This record of the development of a New England town is essentially the story of the Northampton Association of Education and Industry. It concerns an experiment in socialistic living which flourished during the decade 1840-1850 which saw men seeking to ward off the chill of materialistic society by turning their backs upon it and avidly warming themselves at the fires of transcendentalism and Fourierism. Three other Communities in Massachusetts found their source in this same movement, and their names have a more familiar ring: Brook Farm which brings to mind George Ripley, Channing, Margaret Fuller, John Dwight, and a score of other Bostonian intellectuals; Fruitlands, the half mad, half pathetic venture of Lane and Bronson Alcott; and Hopedale which, under the guidance of Adin Ballou, sought to spread the gospel of Practical Christianity. They are all gone now. Brook Farm is an orphanage; Fruitlands forms part of a tourists' mecca; and Hopedale is a sleepy crossroads. Their memory has been kept alive primarily through the reflected glory of their satellites. The Northampton Association has achieved a different immortality. For from this middle-class group, with strong convictions but without particular talents or distinction, developed a thriving industrial town where the Association itself is all but forgotten but where its spirit of religious tolerance and racial brotherhood survives.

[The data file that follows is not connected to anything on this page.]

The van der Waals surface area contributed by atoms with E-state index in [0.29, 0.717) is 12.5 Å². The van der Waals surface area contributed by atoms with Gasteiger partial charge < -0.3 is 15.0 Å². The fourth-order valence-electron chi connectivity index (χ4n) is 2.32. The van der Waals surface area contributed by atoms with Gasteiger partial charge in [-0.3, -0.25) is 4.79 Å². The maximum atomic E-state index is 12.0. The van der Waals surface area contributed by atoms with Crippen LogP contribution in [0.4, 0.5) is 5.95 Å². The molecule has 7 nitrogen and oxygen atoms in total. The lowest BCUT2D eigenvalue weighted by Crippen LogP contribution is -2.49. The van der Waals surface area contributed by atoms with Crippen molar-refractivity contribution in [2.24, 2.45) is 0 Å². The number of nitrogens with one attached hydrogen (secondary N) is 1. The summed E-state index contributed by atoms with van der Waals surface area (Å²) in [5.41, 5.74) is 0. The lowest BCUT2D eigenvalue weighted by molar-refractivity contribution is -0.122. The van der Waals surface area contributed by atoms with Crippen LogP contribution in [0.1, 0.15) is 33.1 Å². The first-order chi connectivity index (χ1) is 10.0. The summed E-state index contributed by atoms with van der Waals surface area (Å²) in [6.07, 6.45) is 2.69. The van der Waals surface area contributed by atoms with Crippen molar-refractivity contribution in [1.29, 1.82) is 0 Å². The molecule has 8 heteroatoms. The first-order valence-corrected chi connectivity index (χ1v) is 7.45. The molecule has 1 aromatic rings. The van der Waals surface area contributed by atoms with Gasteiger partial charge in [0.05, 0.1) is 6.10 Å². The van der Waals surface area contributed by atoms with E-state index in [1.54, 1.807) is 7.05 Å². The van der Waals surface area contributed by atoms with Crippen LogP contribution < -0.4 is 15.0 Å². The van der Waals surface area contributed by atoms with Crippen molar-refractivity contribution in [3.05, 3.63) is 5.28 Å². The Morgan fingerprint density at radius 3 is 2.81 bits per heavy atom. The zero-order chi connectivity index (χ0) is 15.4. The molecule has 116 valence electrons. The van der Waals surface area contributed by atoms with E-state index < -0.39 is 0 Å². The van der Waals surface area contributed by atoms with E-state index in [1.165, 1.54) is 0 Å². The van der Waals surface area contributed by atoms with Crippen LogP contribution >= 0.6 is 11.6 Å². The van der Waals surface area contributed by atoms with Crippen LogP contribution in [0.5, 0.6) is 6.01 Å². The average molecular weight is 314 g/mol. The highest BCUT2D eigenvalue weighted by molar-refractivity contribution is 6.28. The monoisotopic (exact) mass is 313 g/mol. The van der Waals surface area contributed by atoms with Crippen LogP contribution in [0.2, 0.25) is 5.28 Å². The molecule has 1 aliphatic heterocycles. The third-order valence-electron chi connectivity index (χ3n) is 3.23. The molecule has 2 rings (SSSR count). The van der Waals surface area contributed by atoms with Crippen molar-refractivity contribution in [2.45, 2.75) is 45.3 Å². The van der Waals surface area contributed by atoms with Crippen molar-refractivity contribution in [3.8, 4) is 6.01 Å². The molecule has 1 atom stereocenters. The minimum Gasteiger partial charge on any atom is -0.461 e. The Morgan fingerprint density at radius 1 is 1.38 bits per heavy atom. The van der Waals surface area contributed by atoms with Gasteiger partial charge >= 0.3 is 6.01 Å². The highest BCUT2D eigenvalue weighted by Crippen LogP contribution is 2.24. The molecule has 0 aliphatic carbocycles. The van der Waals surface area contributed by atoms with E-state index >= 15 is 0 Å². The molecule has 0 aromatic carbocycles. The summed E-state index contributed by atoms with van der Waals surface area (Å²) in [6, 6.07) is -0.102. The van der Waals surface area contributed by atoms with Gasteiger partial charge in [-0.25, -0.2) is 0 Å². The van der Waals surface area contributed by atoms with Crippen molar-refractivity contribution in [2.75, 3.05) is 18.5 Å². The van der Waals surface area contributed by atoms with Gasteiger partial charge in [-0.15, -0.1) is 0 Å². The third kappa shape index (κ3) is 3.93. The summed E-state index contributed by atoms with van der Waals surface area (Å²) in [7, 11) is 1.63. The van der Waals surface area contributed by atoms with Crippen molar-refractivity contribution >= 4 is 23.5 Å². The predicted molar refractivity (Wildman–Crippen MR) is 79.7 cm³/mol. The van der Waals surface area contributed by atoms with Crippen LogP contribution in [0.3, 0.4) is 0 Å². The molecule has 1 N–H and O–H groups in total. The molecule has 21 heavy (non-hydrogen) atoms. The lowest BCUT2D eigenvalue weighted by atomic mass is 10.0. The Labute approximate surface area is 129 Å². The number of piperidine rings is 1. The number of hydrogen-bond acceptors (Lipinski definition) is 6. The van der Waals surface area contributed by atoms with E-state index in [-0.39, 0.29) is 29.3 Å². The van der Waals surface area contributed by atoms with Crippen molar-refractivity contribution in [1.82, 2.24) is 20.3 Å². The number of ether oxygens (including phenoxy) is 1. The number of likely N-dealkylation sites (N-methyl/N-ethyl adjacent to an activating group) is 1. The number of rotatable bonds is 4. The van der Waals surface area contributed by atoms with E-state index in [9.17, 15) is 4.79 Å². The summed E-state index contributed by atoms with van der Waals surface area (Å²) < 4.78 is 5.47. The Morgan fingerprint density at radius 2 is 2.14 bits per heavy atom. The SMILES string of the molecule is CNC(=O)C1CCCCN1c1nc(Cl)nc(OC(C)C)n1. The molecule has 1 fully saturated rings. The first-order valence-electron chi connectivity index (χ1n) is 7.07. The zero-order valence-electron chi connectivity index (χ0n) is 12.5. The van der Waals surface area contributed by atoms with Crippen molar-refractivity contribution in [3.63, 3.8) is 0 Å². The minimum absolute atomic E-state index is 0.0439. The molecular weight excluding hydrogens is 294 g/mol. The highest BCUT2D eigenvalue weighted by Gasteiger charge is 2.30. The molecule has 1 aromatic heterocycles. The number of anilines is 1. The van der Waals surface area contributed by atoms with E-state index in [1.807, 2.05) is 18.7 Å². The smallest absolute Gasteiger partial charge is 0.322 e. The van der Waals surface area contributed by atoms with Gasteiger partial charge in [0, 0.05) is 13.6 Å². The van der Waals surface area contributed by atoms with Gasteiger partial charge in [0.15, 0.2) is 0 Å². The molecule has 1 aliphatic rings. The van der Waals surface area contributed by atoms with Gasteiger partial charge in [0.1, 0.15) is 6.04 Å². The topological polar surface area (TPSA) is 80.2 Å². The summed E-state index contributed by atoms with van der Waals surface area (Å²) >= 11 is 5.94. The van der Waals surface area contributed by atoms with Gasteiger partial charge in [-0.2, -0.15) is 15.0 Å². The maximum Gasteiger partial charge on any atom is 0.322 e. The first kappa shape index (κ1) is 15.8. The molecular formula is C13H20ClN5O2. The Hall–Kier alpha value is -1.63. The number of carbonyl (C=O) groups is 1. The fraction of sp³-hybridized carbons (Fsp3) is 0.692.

The original records--personal and documentary--of the other societies have been carefully preserved by those interested in the sociological aspect of the experiments as well as those seeking biographical material about their famous members. Unfortunately this has not been so in the case of the Northampton Association. The Associationists themselves contributed in large part to their own obscurity, leaving behind them regretably few memorials either in writing or in legend, and their immediate descendants have been singularly careless of their fame. The official records of the Community consisted of a Journal, Letter Book, Secretary's Book and Account Book which were preserved until 1895. Then, after having been examined and discussed in part by Olive Rumsey in an article in the New England Magazine for that year, and more fully treated by Charles A. Sheffeld in his privately printed History of Florence, they disappeared. Every effort to rediscover them has proven fruitless and it seems almost certain that they, like so many historical documents before them, were classified as "rubbish cluttering up the attic" by some unthinking housewife, and vanished in the zeal of a New England housecleaning.
The members of the Northampton Association were for the most part industrious and hard working people concerned with the homely day-to-day tasks that had to be done. But in facing the stern realities of making a . . .